I. Who is right?
The fact that testers and programmers have different mentalities is already clear, discussed and known. It goes without saying that testers look at different products than programmers, and it's often easier to find the mistakes of someone else than personal mistakes.
Tester activity is usually associated with frequent changes of attention; sometimes over the course of a day, a tester can perform more than ten different tasks that are not too closely related.
I.1 Communication between programmers and testers
Programmers have everything different - they tend to work "in flux". What does this mean?! It means working in a deep and almost meditative immersion state. In this state, a person feels a slight sense of euphoria and does not notice the passage of time: "I started working. When I stopped, three hours had passed." The person does not make a conscious effort and the work seems to be effortless/easy for them. This kind of mental state is required for writing high-quality code.
When it comes to communicating with programmers, perhaps the most effective method is discrete communication. So sending an email or writing a comment in a task is better than sending a chat message, and sending a chat message is better than interrupting in person.
Of course, direct communication should not be completely ignored, but it is better to plan it in advance so as not to interfere with the work of colleagues.
And if you share an office with programmers, remember that noise also interferes with their concentration and thinking. Of course, keeping a quiet work environment is a manifestation of respect for all colleagues, not just for programmers.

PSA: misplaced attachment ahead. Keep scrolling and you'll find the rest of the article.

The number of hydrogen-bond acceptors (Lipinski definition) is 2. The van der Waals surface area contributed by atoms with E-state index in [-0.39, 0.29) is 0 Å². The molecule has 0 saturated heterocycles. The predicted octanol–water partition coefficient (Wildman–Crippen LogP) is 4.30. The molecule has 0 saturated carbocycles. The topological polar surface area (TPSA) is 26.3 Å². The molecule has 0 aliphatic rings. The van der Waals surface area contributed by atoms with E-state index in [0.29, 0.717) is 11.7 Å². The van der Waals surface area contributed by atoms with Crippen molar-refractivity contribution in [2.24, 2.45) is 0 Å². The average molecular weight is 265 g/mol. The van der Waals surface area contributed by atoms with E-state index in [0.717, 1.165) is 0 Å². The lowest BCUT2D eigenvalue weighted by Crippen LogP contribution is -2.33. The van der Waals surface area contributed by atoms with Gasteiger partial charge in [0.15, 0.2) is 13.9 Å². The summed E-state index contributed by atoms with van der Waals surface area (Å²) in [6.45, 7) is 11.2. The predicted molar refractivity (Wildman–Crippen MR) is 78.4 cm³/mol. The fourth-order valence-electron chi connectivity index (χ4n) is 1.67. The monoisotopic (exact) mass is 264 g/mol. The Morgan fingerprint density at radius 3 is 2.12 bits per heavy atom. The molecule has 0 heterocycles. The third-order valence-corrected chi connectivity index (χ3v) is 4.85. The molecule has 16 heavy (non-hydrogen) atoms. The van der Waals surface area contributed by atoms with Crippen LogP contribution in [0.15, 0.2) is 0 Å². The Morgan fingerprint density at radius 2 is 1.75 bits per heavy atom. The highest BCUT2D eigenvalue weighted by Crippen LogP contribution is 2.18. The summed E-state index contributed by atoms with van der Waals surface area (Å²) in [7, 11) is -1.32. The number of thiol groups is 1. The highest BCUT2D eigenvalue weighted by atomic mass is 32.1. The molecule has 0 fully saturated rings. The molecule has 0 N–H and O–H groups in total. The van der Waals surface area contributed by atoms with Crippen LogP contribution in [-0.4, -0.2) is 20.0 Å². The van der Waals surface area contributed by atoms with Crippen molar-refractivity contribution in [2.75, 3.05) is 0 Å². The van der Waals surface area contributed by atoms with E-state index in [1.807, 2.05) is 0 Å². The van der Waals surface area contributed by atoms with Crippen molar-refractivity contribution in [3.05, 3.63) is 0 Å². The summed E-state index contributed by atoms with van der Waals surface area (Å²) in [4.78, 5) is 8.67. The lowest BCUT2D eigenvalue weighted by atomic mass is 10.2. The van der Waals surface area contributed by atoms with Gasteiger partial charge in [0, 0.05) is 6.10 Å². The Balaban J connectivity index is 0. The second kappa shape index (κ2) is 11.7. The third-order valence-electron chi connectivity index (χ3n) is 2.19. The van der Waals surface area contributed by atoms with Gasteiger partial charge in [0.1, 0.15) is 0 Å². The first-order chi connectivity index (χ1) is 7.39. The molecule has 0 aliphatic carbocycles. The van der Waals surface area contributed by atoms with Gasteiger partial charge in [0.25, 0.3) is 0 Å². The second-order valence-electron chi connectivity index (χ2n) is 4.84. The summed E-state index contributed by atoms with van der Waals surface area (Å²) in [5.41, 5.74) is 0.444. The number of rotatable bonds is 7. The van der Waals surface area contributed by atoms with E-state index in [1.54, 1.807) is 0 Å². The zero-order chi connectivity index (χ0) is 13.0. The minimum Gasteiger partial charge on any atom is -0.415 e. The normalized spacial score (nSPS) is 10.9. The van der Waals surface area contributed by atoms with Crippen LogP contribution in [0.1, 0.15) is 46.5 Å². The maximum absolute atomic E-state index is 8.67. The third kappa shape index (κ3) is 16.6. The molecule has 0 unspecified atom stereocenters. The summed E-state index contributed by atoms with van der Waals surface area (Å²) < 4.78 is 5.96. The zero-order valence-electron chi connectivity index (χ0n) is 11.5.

II. The Most Problematic Bugs
Often, misunderstandings and even conflicts between testers and programmers arise in connection with specific bugs. For example, this can happen when programmers reject a defect or when they express their dissatisfaction with the description of a defect. It is now the turn of the testers to adequately and constructively accept criticism. Consider the most common situations:
"Do not reproduce"
A tester must not tolerate when an error is rejected with such a resolution. This situation always requires additional procedures.
For you, this may be a signal that the problem is in the environment.
The developer might come to such a conclusion because they re-verified a different version of the product where some changes had been made. However, it's worth clarifying whether this is in fact what they did.
A better solution is to get a test execution tool that records all of your manual testing inputs as you work through a test.
It’s possible that you have not described the steps in sufficient detail or that you have forgotten about mentioning a prerequisite. Or it could be that the defect is not always reproduced, but you have not noticed this. This can be a frustrating situation to be in...
In general, it is important to have clear communication between testers and developers. The argument "but it works for me" is a very weak argument and cannot be used by a developer as a reason for not dealing with a bug. If the defect is reproduced steadily in the test version and in your test environment, you will have to insist that the developer pay attention to it. Add proofs such as screenshots and, above all, logs. In some difficult cases, extensive logging is needed.
"This is not a bug; this is a feature"